Gore welcomes reopening of groping investigation

Former US vice president Al Gore welcomes a decision by police in Portland to reopen an investigation into a massage therapist's allegations that he groped her at a hotel four years ago, according to a spokeswoman for the Nobel Peace Prize laureate.

Kalee Kreider said Gore "unequivocally and emphatically" denied making unwanted sexual advances. She added that "further investigation into this matter will only benefit Mr Gore".

Portland police did not say why it was reopening the investigation in its brief statement on Wednesday.

"It's now an open investigation and I can't comment," police spokeswoman Mary Wheat said.

Police earlier said they considered the case closed because there was no evidence.

They said last week that the woman's lawyer came to them with the allegations in 2006 but that the woman cancelled appointments with detectives. The case reopened in January 2009, when detectives interviewed the woman but determined there was insufficient evidence to support the allegations.

The woman alleges Gore made unwanted sexual advances during a massage appointment on October 24, 2006, at the downtown Hotel Lucia, where Gore was reportedly registered as "Mr. Stone". Gore was in Portland to deliver a speech on climate change.

The story first broke when the National Enquirer reported the allegations a week ago.

Kreider also said "the Gores cannot comment on every defamatory, misleading and inaccurate story generated by tabloids."

Gore and his wife Tipper announced in an email to friends last month that they were separating.

Gore, who served as vice president under President Bill Clinton in the 1990s, lost the 2000 presidential election to George Bush.

After that loss, he turned his attention to climate change, undertaking a worldwide campaign which led in 2007 to a Nobel Peace Prize and an Oscar for the documentary "An Inconvenient Truth".

According to transcripts of the 2009 interview with police, the masseuse described the allegations at length. She said Gore groped, kissed and pinned her down on a bed. She told Gore he was acting like a "crazed sex poodle."

The woman said she felt there would be consequences if she didn't co-operate.

"I feared that if I ran for the door to get out, I could or would be violently accosted by some security detail," she said. "I felt certain that any, even the smallest complaint from him to the hotel, could also destroy my work reputation."

While trying to pack up, she said Gore "wrapped me in an inescapable embrace," looked her in the eyes and touched her back, buttocks and breasts. She said she asked Gore to stop several times.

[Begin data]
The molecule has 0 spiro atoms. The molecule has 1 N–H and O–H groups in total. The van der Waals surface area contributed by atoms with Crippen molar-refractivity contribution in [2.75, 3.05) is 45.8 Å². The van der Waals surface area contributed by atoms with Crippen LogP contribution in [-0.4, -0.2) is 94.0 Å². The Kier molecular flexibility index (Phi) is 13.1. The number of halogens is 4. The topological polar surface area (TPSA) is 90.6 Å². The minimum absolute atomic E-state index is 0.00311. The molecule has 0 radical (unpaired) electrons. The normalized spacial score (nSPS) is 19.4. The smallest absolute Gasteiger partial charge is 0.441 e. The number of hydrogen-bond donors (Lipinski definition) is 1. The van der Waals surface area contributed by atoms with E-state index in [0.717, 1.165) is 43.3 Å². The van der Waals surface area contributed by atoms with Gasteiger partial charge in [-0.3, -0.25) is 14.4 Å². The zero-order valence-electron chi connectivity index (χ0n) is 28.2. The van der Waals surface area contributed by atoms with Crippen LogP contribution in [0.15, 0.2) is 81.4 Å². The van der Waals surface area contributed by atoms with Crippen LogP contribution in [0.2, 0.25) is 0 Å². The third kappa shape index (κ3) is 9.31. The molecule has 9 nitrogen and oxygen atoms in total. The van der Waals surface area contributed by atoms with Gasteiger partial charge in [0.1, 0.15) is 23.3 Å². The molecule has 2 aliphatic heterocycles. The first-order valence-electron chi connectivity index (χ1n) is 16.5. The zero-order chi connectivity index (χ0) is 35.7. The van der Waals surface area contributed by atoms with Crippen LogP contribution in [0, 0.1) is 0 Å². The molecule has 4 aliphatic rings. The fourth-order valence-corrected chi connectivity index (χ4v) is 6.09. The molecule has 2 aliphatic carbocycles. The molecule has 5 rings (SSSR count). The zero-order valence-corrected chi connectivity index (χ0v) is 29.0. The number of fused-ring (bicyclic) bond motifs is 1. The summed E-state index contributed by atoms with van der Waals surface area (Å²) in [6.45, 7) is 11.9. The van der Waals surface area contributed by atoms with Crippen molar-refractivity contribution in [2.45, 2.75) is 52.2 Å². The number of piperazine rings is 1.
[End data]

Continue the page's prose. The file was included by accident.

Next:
"I finally told him and said, you're being a crazed sex poodle, hoping he'd realise how weird he was being, yet he persisted," she told Detective Molly Daul.

She said Gore demanded she drink cognac, though she told him she didn't drink alcohol. She said Gore became enraged when she refused his advances.

After the alleged incident, the woman said she was dissuaded from contacting the police by liberal friends of hers, whom she refers to as "The Birkenstock Tribe," and of which she counts herself a member.

"It's like being the ultimate traitor," the woman said.

One friend "was basically asking me to just suck it up, otherwise the world's going to be destroyed from global warming," she said.

More in this Section

Vice President Pence honours Martin Luther King Jr at church serviceVice President Pence honours Martin Luther King Jr at church service

Boy, three, killed in caravan fire in Wales as sibling left in critical conditionBoy, three, killed in caravan fire in Wales as sibling left in critical condition

Dozens wounded as Iraqi protesters raise pressure on governmentDozens wounded as Iraqi protesters raise pressure on government

Johnson tells Putin no change in UK stance since Salisbury chemical attackJohnson tells Putin no change in UK stance since Salisbury chemical attack


Lifestyle

I see that a website describes the call of Canarian cory’s shearwaters as ‘waca waca’. It’s a mad, hysterical call, uttered when the parent birds arrive to feed their nestlings.Cory’s shearwaters show long-distance qualities

Is it too much to hope that an important public health matter, such as Lyme disease, will be an issue in the general election? There’s been a worrying reluctance by the authorities to face up to the extent of the disease here.Facing up to Lyme disease

A paper published in Current Biology examines the extinction of a colourful little bird which, until recently, thrived in the eastern US. With the appalling environmental catastrophe enveloping Australia, home to 56 of the world’s 370 parrot species, this account of the Carolina parakeet’s demise is timely.Trying to save the parrot is not all talk

The recent rescue of a trawler 20km north of Fanad Head in Co Donegal gave us a glimpse of the enormous seas that occasionally strike that part of the coast.Islands of Ireland: Inishbeg Island begs the question

More From The Irish Examiner